Fossils are evidence of life from the distant past. This means that the bones of a chicken you ate last week are not fossils (not old enough), but the bones of Dromornis (the Demon Duck of Doom) that lived 20,000 years ago are fossils.
Are all fossils dinosaur bones?
Dinosaurs were a fascinating and impressive lineage of animals. However, fossils are much more than dinosaur bones. The most common fossils are the remains of tiny marine creatures – shells and teeth.
There are two general types of fossils: body fossils and trace fossils. A body fossil preserves the remains of an organism. Bones, shells, leaf prints and insects in amber are examples of body fossils. A trace fossil is an indirect sign of life such as footprints, burrows, trails or coprolites (fossil poo).
These body fossils include (from top left) petrified wood, trilobite, shark tooth, fish skeleton and ammonite shell
This trace fossil is a coprolite
How do fossils form?
Most organisms that die do not become fossils. In order to be fossilised special conditions must be present. Most commonly, there must be quick burial in fine sediments with little decay. Over time the soft parts of an organism generally decompose, and the sediments turn to rock. When this rock is exposed in the future, we find the fossil.
Permineralisation is the type of fossilisation that occurs when dissolved minerals seep into spaces in the remains and then crystallise. Petrified wood is a common example of this. Sometimes the minerals in the organism’s bone or shell may be replaced by dissolved minerals. This is called replacement.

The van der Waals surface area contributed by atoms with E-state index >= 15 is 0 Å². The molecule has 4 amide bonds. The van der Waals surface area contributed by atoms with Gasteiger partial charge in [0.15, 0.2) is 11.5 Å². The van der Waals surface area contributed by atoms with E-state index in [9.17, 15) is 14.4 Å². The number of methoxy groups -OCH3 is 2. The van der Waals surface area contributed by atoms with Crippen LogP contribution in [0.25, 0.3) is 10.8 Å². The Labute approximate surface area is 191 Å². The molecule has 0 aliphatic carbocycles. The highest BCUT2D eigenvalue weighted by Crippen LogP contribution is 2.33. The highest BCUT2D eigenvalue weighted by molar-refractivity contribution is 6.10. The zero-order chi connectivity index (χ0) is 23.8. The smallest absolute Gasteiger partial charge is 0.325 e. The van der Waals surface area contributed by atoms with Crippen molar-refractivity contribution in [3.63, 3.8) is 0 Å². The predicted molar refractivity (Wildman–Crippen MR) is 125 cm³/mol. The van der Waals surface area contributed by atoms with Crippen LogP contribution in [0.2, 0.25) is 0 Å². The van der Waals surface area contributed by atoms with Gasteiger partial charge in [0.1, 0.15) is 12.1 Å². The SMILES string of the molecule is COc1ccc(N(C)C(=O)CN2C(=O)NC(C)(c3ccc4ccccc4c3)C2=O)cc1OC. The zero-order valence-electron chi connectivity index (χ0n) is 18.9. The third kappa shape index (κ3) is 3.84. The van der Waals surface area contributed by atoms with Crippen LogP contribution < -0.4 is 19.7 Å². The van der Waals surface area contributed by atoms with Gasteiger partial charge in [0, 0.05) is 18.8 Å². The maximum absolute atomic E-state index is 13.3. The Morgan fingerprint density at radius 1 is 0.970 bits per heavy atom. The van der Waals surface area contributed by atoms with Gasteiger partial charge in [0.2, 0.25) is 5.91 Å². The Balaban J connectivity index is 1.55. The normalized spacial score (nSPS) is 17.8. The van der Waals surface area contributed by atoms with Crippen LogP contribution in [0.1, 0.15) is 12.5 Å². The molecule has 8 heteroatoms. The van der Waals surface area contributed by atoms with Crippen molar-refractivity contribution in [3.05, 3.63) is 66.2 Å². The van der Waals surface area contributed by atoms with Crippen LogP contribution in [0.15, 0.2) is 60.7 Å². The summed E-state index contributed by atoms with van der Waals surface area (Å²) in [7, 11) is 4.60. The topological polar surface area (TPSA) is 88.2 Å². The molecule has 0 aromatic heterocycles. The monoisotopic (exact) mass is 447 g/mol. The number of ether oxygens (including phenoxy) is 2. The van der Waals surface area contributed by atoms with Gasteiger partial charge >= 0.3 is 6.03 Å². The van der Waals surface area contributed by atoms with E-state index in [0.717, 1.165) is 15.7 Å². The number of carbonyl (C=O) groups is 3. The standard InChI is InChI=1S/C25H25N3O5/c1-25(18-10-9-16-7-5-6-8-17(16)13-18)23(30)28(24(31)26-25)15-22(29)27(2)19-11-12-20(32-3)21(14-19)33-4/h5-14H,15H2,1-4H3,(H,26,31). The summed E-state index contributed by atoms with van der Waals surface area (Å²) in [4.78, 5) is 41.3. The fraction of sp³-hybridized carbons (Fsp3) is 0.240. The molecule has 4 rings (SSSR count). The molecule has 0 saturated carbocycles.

Moulds and casts may be body or trace fossils. An impression (mould) of a trilobite is a body fossil. A footprint is a trace fossil. The opalised fossils from Lightning Ridge, New South Wales are casts of the original organisms.
Teeth are very tough and are often preserved without replacement, like the shark tooth in the photo above. These are actual remains. Insects trapped in amber are another example of actual remains. The hard exoskeleton remains, but the soft interior has decayed.
Carbonisation occurs when organisms (usually leaves) are buried in sediments and a residue of carbon is left behind. When a huge quantity of leaves are compressed, coal forms. This is why coal is a fossil fuel. We can burn the carbon from plants that lived millions of years ago.
Coal is composed of carbonised leaf fossils
- Learn more about fossils
(University of California Museum of Paleontology)
Australian amber fossils were described in April 2020
Explore fossilisation for yourself
You can make your own fossils and investigate different types of fossilisation:
Make moulds and casts with plasticine and plaster of Paris
Make a replica dinosaur egg using sand, salt, coffee grounds and flour
Create trackways in a sandpit
Do fieldwork to spot potential carbonisation and make your own moulds and chocolate fossils by following instructions in the video